Thursday, February 9, 2012

After priest refuses to stop ad libbing during the Mass, Belleville Diocese accepts his resignation

After priest refuses to stop ad libbing during the Mass, Belleville Diocese accepts his resignation

After 47 years as a priest, and at least two decades of straying from the Roman Catholic Missal by ad libbing parts of the Mass, the Rev. Bill Rowe of St. Mary Church has resigned under pressure from the bishop.

Why? Because he doesn't agree that a priest should be restricted to the exact words of the Missal, including new changes in the Mass that were intended to more closely interpret earlier Latin versions. The changes were ordered by the Vatican and took effect in late November.

Rowe, 72, said he was called to a meeting in October at the Belleville home of Bishop Edward Braxton. Rowe said that Braxton told him he could not change even small parts of what a Catholic priest is supposed to say during the portions of the Mass that are controlled by the Missal.

Rowe said Braxton told him to "think about it" for three days and then write him a letter. Rowe said he sent the letter on Oct. 12 stating he could not accept what Braxton wanted but did not want to resign or retire. He said he did not receive a response until a few days ago from Braxton, accepting his resignation.

Rowe will leave his parish in June after a successor has been installed.

The Rev. John Myler, diocese spokesman, said, "I have no comment at this time. If that changes, I will contact you."

Frank Flinn, an adjunct professor of religious studies at Washington University, said it is the first removal of a priest that he knows about in connection with a failure to follow the new version of the Roman Missal.

"I predicted that it would drive priests out and I was laughed at, at the time," said Flinn, "but here it is, the truth."

Monsignor Rick Hilgartner, director of the Department of Divine Worship of the United States Conference of Catholic Bishops in Washington, D.C., said the changes were made to make the church stronger by making the Missal adhere as closely as possible to the early Latin among the many languages of Catholics around the world.

"The architectural style of a church and the music vary from culture to culture and from place to place. The language of expressing what's expressed in the Mass, our prayer and our worship, varies from place to place in the way the language is translated," he said, "but the essential truths are the same because we all start with the same text."

Rowe said that during the most recent Sunday Mass at St. Mary's, "That as best as I can remember," he said near the opening of the Mass, "We thank you God, for giving us Jesus who helped us to be healed in mind and heart and proclaim his love to others."

Rome's new Missal required him to instead say, "Lord our God that we may honor you with all our mind and love everyone in truth of heart."

Rowe said he routinely made small changes to make what he was saying "more understandable and more meaningful to parishioners."

In his reply to Braxton, Rowe wrote, "I realize that you can no longer allow me to celebrate the Eucharist as has been my custom. I therefore offer my resignation as pastor of St. Mary parish so that you may appoint someone who will follow the liturgical laws more closely."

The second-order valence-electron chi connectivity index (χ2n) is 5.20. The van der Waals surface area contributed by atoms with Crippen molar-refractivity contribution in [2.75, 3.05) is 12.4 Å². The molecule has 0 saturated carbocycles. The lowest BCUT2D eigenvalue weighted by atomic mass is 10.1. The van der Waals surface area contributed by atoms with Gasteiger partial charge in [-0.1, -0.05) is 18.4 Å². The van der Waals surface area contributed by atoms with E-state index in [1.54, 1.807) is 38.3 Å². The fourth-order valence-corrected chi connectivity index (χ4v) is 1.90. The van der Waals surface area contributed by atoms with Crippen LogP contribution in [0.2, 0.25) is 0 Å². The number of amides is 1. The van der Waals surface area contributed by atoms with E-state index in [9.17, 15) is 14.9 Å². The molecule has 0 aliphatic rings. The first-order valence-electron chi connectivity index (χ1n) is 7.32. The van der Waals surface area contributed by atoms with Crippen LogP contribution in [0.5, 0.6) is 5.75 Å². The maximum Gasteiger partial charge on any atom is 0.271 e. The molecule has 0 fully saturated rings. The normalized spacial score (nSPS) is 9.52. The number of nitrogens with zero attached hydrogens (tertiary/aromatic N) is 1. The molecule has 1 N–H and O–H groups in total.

In his Feb. 2 letter in response to Braxton's letter accepting his resignation, Rowe wrote, "My offer to resign seemed to be the best way to resolve the problem in a pastoral way."

Braxton in his letter also asked Rowe, " make every provision in the rectory to make it comfortable for your successor. Please make sure that all appropriate books for the celebration of the Eucharist in accord with the new translation of the Missale Romanum are in place. Please also make sure that all appropriate sanctuary furnishings are in place."

Alice Wirth, principal of St. Mary's School in Mount Carmel, described Rowe as "the backbone of our church. ...To make him resign over something he said in the Missal is senseless."
Wirth said that she regularly attends Mass where Rowe is the priest but never objected or even noticed the changes in the way he spoke portions of the Missal.

"What he did was for better understanding. Everything he did was for the benefit of the parishioners and the students," she said.

Rowe said he has been ad libbing small parts of the Missal since the 1980s and was once warned by former Belleville Bishop Wilton Gregory that he was "pushing the envelope." Gregory is now the archbishop of the Catholic Diocese of Atlanta.

"This is a turf fight. They are going to end up driving more good people out of the priesthood, said Flinn, the Washington University professor who wrote the "The Encyclopedia of Catholicism" that was published by Barnes & Noble in 2007.

"This is just nit-picking to divert attention from real problems that face the church like child sex abuse by priests," he said. "They brand you a heretic unless you follow the authorized translation. ...They're making a mountain out of a molehill."

Rowe, who has served for 17 years in Mount Carmel without accepting his priest's salary, relying, he said, on an Air Force pension and Social Security, said that he is unsure of what he may do when his career as head of a parish ends.

"Maybe I'll run a soup kitchen," he said.

Contact reporter George Pawlaczyk at or 239-2625.

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